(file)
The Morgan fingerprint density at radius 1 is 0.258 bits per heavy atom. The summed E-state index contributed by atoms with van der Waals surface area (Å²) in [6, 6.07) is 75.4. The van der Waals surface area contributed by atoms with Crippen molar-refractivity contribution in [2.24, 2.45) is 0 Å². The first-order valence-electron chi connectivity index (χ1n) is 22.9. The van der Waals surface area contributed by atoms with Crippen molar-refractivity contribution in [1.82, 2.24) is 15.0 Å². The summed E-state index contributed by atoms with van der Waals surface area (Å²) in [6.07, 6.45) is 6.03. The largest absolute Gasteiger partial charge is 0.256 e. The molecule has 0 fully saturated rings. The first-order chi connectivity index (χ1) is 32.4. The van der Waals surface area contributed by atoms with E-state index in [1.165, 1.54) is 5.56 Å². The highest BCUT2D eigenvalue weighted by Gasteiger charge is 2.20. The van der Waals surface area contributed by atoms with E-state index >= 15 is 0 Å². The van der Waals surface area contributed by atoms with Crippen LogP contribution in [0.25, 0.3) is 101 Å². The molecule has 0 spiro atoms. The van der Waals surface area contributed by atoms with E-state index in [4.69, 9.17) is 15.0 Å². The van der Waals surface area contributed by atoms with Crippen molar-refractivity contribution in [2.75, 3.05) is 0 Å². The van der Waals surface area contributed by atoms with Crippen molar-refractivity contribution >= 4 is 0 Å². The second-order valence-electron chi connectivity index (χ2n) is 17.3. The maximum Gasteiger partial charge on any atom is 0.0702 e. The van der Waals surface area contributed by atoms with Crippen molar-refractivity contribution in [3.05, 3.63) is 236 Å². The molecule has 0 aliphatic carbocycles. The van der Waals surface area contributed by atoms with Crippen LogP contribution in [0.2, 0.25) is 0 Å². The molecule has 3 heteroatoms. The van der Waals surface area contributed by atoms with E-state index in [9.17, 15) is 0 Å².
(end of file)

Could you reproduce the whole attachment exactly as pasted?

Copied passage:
The Morgan fingerprint density at radius 1 is 0.258 bits per heavy atom. The summed E-state index contributed by atoms with van der Waals surface area (Å²) in [6, 6.07) is 75.4. The van der Waals surface area contributed by atoms with Crippen molar-refractivity contribution in [2.24, 2.45) is 0 Å². The first-order valence-electron chi connectivity index (χ1n) is 22.9. The van der Waals surface area contributed by atoms with Crippen molar-refractivity contribution in [1.82, 2.24) is 15.0 Å². The summed E-state index contributed by atoms with van der Waals surface area (Å²) in [6.07, 6.45) is 6.03. The largest absolute Gasteiger partial charge is 0.256 e. The molecule has 0 fully saturated rings. The first-order chi connectivity index (χ1) is 32.4. The van der Waals surface area contributed by atoms with E-state index in [1.165, 1.54) is 5.56 Å². The highest BCUT2D eigenvalue weighted by Gasteiger charge is 2.20. The van der Waals surface area contributed by atoms with E-state index >= 15 is 0 Å². The van der Waals surface area contributed by atoms with Crippen LogP contribution in [0.25, 0.3) is 101 Å². The molecule has 0 spiro atoms. The van der Waals surface area contributed by atoms with E-state index in [4.69, 9.17) is 15.0 Å². The van der Waals surface area contributed by atoms with Crippen molar-refractivity contribution in [2.75, 3.05) is 0 Å². The van der Waals surface area contributed by atoms with Crippen molar-refractivity contribution >= 4 is 0 Å². The second-order valence-electron chi connectivity index (χ2n) is 17.3. The maximum Gasteiger partial charge on any atom is 0.0702 e. The van der Waals surface area contributed by atoms with Crippen molar-refractivity contribution in [3.05, 3.63) is 236 Å². The molecule has 0 aliphatic carbocycles. The van der Waals surface area contributed by atoms with Crippen LogP contribution in [0.2, 0.25) is 0 Å². The molecule has 3 heteroatoms. The van der Waals surface area contributed by atoms with E-state index in [9.17, 15) is 0 Å².